Saddle height is practically the same!

Both saddle's fore-aft positions are also about the same. This also means that the saddle position relative to the crankset is the same across these two different bikes.

Comparing the rear axle positions to determine the chain stay length. They differ by a bit. The Dahon chainstay length is 400mm, while the Merida chainstay length is about 410mm. A shorter chainstay length will give a more nimble ride.

Different gap between the rear wheel and the seat tube, due to the different wheel sizes. Does not affect the ride quality.

Comparing the front axle positions. The Dahon front axle is about 20mm further forward of the Merida. This can affect steering feel, but this is not the only factor. The head tube angle and handlebar position also affects the steering feel of the bike.

So far, the frame geometry is quite similar between the Dahon Boardwalk and the Merida road bike. With a similar saddle height, the pedaling feel will be the same across the two bikes. 

The difference in chainstay length cannot be felt due to the small difference of less than 10mm. For comparison, trekking bikes have longer chainstay lengths of around 440mm for better stability and rear wheel clearance (for fenders and front derailleur). A short chainstay length gives a agile and nimble feel to the bike, and steering feels sharper due to the short rear end. However, it can be less stable at high speeds as the rear end tends to move around more compared to a bike with a longer chainstay.

Next, let us move on to the position of the handlebars and the road shifters. There is a much more obvious difference in positions for this area, due to some frame and handlepost limitations and certain preferences. Both handlebars are FSA compact drop bars of 400mm width, and thus the drop bar dimensions should be the same.

Overview of the handlebar positions. Generally, the Dahon handlebar is higher up and further back compared to the Merida handlebar.

Top view of the handlebars. The Dahon handlebar is about 30mm further back compared to the Merida handlebar.

Front view. The Dahon handlebar can be seen to be higher than the Merida handlebar.

Comparing the shifter positions. Since the shifter positions are related to the handlebar positions, the shifter on the Dahon can be seen to be further back.

Close up view showing the different shifter positions. As can be seen, the shifter on the Dahon is both higher and further back comparatively.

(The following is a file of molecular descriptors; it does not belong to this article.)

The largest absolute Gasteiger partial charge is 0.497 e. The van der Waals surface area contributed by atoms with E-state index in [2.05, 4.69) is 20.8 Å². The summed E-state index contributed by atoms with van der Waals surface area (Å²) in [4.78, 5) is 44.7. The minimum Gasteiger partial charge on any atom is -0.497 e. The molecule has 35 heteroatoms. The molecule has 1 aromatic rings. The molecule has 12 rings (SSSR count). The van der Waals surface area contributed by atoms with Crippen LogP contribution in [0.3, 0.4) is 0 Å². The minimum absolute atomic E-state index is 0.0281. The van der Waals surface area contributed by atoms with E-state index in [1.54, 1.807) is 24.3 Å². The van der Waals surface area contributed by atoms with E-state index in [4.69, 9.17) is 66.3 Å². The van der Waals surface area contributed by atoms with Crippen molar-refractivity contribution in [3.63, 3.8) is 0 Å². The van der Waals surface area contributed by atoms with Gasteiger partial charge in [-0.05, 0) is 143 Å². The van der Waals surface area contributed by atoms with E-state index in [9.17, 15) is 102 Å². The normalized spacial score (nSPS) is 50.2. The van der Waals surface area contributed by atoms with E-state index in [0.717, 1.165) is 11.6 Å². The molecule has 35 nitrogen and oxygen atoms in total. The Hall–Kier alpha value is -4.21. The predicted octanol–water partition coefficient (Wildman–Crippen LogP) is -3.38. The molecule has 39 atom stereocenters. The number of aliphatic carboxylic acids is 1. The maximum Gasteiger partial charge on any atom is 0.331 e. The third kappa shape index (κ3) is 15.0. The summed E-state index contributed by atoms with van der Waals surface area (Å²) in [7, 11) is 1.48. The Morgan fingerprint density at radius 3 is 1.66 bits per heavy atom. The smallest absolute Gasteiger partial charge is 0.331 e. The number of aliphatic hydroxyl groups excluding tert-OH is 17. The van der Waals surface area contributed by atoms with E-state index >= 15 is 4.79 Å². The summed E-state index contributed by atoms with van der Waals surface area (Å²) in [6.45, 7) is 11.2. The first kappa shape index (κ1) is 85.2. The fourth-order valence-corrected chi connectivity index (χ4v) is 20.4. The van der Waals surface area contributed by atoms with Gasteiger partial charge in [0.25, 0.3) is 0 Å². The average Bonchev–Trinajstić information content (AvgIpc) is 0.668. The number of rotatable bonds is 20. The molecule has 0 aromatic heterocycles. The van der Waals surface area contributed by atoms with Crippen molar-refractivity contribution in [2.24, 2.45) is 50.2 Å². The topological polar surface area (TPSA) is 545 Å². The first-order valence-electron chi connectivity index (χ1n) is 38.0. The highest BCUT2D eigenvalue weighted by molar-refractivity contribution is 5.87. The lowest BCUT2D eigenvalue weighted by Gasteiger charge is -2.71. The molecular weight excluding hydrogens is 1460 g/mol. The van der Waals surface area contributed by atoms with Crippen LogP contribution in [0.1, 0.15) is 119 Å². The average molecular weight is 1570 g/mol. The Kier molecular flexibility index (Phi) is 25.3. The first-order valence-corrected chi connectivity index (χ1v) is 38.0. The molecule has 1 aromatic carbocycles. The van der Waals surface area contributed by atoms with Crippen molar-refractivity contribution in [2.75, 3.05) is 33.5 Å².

Another view of the shifters from another angle. Note the different hood shapes. Ultegra 10 speed 6770 Di2 shifter on the Dahon Boardwalk, and the new Ultegra 11 speed 6800 mechanical shifter on the Merida Scultura 5000.

By a rough estimation, the shifter hood position on the Dahon Boardwalk is about 30mm higher and 30mm further back. This gives the Dahon a shorter reach and a less bent-over position compared to the Merida road bike. It is exactly what I wanted, as the Merida road bike is supposed to put the rider is a more aerodynamic position for fast riding.

The difference of 30mm in the height and reach makes a big difference to the steering feeling. With the Dahon Boardwalk, there is a more relaxed feel when holding the shifters, due to the shorter reach and more upright position. As for the Merida road bike, the lower position and slightly longer reach creates the perfect geometry for a road bike, and makes me want to ride faster.

If I wanted to fully replicate the feel of a road bike on the Dahon Boardwalk, I can rotate the stem forward to give a similar handlebar position as the Merida road bike. However, I much prefer to keep the current handlebar position of the Dahon Boardwalk, as it is more comfortable and great for more relaxed riding.

In summary, the major frame geometry differences between my Dahon Boardwalk and the Merida Scultura 5000 are at the handlebars. The different shifter positions give a different feel to the ride. Even so, the positions are not that much different and can be adjusted to be the same if desired.

Finally, a picture showing the two different Ultegra shifters! Ultegra 10 speed 6770 Di2 shifter on the Dahon Boardwalk, and the new Ultegra 11 speed 6800 mechanical shifter on the Merida Scultura 5000. My favourite picture of this blog post.